A few days after I started this work, I discovered this excerpt in Artistes sans œuvres by Jean-Yves Jouannais: “ his project [J. Joubert's] consisted in a an even larger building than cathedral, but more discrete than a countryside chapel: “ tormented by the ambition to put a whole book into a page, a whole page into a sentence and this sentence in a word. It’s me.”
I then lived in Mûriers Street in the 20th arrondissement. I bought a second-hand backpedalling bicycle that was in a bad shape, without any working handbrakes. I had two accidents with it, hopefully they were not serious ones. I didn’t use it a lot and I always attached it to the same handrail along the small garden in front of my building. One night it disappeared. “ Memory #9” is the double-sided sign that I put on the same handrail in the morning. (I think it remained there for a week before disappearing too).
On the second side one could read:
Here went missing, during the night of the 12th to the 13th January, a robust-looking “Dutch” black, bike, however...weakened by rust, the brakes are bad and the mudguard is unsteady.
A reward will be given to the person who will tell its new owner about the risks he takes using this bike.
Also called “1001 memories”, this “memory #3” is the one that took me the longest time: I started it in 2003 and finished it in 2017. I worked on it intermittently, 3 times during 5 months and a little longer at the end.
First, I intended to make a list of my childhood memories. I thought it would be endless. But actually gathered these 1001 memories with difficulty.
Each of them is described in a few words organized in 4 columns an Excel document. For instance: Rennes/ with sisters / old woman dressed black hair white/ we push door prevent old lady come in. I don't think that anyone will be able to read all of them, despite the interest a
fill-in-the-blanks may represent. They are more like a board game that allows me, with numbers randomly picked, to tell a few memories to my children, my friends or whoever may be interested.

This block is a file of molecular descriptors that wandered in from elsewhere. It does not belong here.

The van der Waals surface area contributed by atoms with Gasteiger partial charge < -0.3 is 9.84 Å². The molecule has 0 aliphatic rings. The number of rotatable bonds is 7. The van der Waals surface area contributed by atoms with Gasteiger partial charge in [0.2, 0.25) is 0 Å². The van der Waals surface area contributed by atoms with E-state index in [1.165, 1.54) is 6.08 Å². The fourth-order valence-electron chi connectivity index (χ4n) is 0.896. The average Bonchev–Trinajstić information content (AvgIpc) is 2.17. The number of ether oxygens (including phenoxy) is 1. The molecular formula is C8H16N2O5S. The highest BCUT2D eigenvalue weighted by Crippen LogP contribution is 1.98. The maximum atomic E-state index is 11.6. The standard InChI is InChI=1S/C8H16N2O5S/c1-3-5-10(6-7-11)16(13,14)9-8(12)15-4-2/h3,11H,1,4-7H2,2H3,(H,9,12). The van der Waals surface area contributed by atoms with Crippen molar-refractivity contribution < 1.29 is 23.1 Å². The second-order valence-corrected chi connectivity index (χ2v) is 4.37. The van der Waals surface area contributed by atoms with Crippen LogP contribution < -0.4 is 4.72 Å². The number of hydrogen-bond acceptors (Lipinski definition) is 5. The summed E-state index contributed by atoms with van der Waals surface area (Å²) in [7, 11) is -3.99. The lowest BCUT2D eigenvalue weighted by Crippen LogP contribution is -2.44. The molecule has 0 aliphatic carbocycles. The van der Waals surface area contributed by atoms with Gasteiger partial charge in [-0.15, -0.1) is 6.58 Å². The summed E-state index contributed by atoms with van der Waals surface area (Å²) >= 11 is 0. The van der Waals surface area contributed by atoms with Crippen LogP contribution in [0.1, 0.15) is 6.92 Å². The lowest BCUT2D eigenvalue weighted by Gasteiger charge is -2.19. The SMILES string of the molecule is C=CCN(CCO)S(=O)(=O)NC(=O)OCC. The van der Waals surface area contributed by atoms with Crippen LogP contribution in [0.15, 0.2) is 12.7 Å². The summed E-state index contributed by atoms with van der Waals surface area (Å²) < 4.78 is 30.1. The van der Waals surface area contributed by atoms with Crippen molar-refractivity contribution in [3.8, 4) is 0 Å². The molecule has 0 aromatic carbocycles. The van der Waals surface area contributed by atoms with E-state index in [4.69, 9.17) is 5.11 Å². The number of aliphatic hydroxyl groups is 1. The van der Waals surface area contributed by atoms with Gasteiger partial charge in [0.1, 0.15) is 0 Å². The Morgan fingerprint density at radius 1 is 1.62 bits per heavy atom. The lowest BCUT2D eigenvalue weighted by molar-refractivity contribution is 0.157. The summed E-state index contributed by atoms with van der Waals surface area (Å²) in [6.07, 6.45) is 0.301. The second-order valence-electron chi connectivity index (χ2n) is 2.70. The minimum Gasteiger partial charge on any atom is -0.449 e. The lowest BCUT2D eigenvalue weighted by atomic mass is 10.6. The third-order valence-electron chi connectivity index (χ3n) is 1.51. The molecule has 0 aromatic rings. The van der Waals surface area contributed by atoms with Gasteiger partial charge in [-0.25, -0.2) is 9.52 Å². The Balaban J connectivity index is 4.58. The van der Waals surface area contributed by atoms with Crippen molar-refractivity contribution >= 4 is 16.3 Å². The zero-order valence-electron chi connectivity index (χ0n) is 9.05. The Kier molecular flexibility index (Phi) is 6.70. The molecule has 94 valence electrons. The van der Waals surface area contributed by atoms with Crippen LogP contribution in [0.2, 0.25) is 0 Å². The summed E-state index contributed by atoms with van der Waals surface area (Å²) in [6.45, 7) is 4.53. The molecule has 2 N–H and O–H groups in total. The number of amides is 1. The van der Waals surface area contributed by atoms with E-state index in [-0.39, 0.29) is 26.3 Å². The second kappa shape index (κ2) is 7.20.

I had collected quite a great amount of memories and that's how I started to study memories. I wanted to know about its nature, its shape, it's content. I studied, compared. I was excited by the answers I got. I continued until I reached my limits as a novice researcher.
On this side you will find two excerpts from “1001 memories”.
The plastic fried egg is a toy from my childhood I was fascinated by. It could be on the cover of my “1001 memories” book, if I decided to separate it from “Le Tout de mon temps” (“All my precious time”).
Memory #3, and the following one, will be in full in “Trois morceaux de mon temps” (“Three parts of my time”).
“The old people” or “memory #2” is a sound recording put on paper. It's a new form of writing, the text is a written transcript, word for word and comma for comma, of the dialogues taken from the conversations I recorded (without them knowing) with old people I met in the city public squares.
The idea came up with the project Among Others I did with Emily Mast. The idea was to find 4 truths from the mouths of old people. Actually, I got even more than 4 truths. These people were supposed to have their life behind them; however, they seemed more alive than I was. I then wanted to continue these encounters, carefully transcribing what we said, even our sighs.
10 conversations are transcribed. They are the encounters I started in 2004 with the “4 truths” and that went on until 2013.
Here is a short excerpt.